by Max Brantley
John Brummett today considers Bill Halter's endorsement of Blanche Lincoln in light of her ugly campaign against him in the Democratic primary and Robbie Wills' endorsement of Joyce Elliott in light of his overwrought campaign against her in the Democratic primary for 2nd District Congress
If I read correctly, Brummett believes all these candidates' pronouncements are to be taken less seriously on account of these political accommodations.
Defensible point. Neither Lincoln nor Wills should be proud of their tactics and it would be a bitter pill for the objects of such to reach out the hand of fellowship afterward. But there are deeper principles at work. I thought Halter articulated them pretty well in explaining to Gerard Matthews his ready — and repeated — endorsement of Lincoln.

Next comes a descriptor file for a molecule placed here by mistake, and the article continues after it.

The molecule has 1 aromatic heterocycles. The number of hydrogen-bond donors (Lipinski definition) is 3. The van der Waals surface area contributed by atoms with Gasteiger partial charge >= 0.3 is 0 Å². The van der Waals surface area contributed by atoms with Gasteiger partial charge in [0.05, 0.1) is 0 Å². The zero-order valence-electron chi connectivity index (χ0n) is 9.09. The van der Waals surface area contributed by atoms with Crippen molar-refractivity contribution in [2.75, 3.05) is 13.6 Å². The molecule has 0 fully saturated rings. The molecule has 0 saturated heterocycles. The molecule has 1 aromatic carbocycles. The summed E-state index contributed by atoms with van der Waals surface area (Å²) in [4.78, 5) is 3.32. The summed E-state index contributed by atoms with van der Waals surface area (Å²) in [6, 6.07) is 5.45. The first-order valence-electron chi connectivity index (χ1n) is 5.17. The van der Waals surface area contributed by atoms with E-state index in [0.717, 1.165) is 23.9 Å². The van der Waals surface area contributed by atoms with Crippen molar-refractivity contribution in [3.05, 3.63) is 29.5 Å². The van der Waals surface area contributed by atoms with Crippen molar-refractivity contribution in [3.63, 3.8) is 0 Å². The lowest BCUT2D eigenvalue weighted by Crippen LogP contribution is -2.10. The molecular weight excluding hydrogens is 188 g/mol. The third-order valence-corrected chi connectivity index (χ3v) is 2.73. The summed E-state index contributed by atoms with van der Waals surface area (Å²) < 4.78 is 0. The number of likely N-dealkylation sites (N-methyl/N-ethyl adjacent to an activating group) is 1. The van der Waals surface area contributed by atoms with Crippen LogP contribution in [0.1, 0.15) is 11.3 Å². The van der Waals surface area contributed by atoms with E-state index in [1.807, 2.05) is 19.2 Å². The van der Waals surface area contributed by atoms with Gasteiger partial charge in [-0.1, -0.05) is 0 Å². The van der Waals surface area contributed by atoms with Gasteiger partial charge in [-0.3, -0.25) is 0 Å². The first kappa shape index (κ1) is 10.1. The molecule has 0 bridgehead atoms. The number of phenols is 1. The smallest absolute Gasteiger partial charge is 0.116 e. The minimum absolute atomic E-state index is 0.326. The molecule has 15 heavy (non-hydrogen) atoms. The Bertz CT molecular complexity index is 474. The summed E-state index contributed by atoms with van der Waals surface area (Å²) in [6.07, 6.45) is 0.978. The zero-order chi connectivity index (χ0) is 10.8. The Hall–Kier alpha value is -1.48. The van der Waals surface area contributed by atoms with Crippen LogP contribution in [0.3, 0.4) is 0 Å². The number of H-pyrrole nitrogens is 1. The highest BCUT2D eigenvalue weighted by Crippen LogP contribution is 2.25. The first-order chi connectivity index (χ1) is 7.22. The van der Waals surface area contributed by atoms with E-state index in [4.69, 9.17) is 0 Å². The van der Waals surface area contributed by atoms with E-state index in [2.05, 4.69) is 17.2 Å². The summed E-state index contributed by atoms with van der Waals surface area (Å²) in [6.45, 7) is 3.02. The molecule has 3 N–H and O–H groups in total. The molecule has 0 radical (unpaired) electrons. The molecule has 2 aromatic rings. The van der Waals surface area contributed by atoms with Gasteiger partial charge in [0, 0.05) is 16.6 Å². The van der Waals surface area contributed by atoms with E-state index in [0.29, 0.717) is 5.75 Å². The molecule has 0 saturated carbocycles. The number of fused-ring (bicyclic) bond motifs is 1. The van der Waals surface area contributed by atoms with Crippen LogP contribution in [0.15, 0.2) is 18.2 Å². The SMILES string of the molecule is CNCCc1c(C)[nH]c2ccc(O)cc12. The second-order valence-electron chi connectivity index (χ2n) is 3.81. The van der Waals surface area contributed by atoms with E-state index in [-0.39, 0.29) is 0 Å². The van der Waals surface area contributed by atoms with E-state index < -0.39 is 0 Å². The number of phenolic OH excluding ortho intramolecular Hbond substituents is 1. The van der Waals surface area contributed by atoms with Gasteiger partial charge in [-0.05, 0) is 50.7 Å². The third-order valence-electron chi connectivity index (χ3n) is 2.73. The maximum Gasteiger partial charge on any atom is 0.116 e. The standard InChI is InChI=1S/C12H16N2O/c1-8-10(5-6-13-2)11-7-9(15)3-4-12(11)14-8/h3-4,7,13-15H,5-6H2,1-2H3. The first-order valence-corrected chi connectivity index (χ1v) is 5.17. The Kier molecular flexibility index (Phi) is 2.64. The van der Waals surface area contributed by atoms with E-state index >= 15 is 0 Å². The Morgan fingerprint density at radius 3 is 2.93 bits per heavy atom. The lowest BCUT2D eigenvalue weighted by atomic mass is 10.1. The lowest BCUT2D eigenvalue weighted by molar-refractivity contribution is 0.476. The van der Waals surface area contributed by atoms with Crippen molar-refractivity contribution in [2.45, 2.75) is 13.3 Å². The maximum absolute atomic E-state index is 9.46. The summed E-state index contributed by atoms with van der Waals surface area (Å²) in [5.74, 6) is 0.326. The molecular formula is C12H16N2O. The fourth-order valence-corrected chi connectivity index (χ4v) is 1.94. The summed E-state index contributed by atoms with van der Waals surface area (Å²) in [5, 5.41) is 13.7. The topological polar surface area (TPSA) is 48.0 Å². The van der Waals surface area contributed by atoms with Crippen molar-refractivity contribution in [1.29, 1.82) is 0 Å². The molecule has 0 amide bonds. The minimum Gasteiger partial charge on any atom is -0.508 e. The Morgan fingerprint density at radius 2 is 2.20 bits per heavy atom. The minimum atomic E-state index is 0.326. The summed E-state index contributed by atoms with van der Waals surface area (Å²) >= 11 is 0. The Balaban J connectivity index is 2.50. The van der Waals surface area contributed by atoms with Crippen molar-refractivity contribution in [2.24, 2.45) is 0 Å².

We have real principled differences between Democratic candidates and Republican candidates. That's not to say that Democratic candidates agree on all issues because obviously we don't. But there are significant differences. And as I said in both of those speeches, the differences between Sen. Lincoln and myself are modest compared to the differences between the Republican agenda and the Democratic agenda for the country.
I also believe that — it's fair to point out that I was running for the opportunity to have the Democratic nomination and thereby run for the Senate on that party label. That choice was made a long time ago, which was a principled choice reflective of what I think are some big issues for the country.
Here's a test relevant to this proposition and one of these contests, though. Will Bud Cummins endorse Republican Tim Griffin in that 2nd District race? And would Griffin, who trashed Cummins for his own political ends, trumpet that endorsement?